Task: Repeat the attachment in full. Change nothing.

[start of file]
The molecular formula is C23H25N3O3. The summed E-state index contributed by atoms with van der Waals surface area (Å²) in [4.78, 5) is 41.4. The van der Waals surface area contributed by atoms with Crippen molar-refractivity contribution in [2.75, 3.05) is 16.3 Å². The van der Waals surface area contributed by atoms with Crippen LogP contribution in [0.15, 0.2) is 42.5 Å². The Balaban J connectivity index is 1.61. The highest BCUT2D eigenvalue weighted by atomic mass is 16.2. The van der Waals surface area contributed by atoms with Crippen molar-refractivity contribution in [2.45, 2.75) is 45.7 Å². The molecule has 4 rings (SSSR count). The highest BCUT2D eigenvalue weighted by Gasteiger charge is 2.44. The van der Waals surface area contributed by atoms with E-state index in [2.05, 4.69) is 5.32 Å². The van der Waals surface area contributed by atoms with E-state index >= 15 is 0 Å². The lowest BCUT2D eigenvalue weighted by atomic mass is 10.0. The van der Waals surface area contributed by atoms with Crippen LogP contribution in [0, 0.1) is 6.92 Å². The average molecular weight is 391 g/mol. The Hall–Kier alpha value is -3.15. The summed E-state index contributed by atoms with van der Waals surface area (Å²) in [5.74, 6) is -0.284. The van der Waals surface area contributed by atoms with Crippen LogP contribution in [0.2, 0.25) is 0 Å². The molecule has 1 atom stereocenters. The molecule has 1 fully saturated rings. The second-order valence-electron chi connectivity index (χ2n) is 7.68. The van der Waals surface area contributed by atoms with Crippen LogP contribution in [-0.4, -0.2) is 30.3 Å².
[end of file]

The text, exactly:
The molecular formula is C23H25N3O3. The summed E-state index contributed by atoms with van der Waals surface area (Å²) in [4.78, 5) is 41.4. The van der Waals surface area contributed by atoms with Crippen molar-refractivity contribution in [2.75, 3.05) is 16.3 Å². The van der Waals surface area contributed by atoms with Crippen LogP contribution in [0.15, 0.2) is 42.5 Å². The Balaban J connectivity index is 1.61. The highest BCUT2D eigenvalue weighted by atomic mass is 16.2. The van der Waals surface area contributed by atoms with Crippen molar-refractivity contribution in [2.45, 2.75) is 45.7 Å². The molecule has 4 rings (SSSR count). The highest BCUT2D eigenvalue weighted by Gasteiger charge is 2.44. The van der Waals surface area contributed by atoms with E-state index in [2.05, 4.69) is 5.32 Å². The van der Waals surface area contributed by atoms with E-state index >= 15 is 0 Å². The lowest BCUT2D eigenvalue weighted by atomic mass is 10.0. The van der Waals surface area contributed by atoms with Crippen LogP contribution in [0, 0.1) is 6.92 Å². The average molecular weight is 391 g/mol. The Hall–Kier alpha value is -3.15. The summed E-state index contributed by atoms with van der Waals surface area (Å²) in [5.74, 6) is -0.284. The van der Waals surface area contributed by atoms with Crippen LogP contribution in [0.2, 0.25) is 0 Å². The molecule has 1 atom stereocenters. The molecule has 1 fully saturated rings. The second-order valence-electron chi connectivity index (χ2n) is 7.68. The van der Waals surface area contributed by atoms with Crippen LogP contribution in [-0.4, -0.2) is 30.3 Å².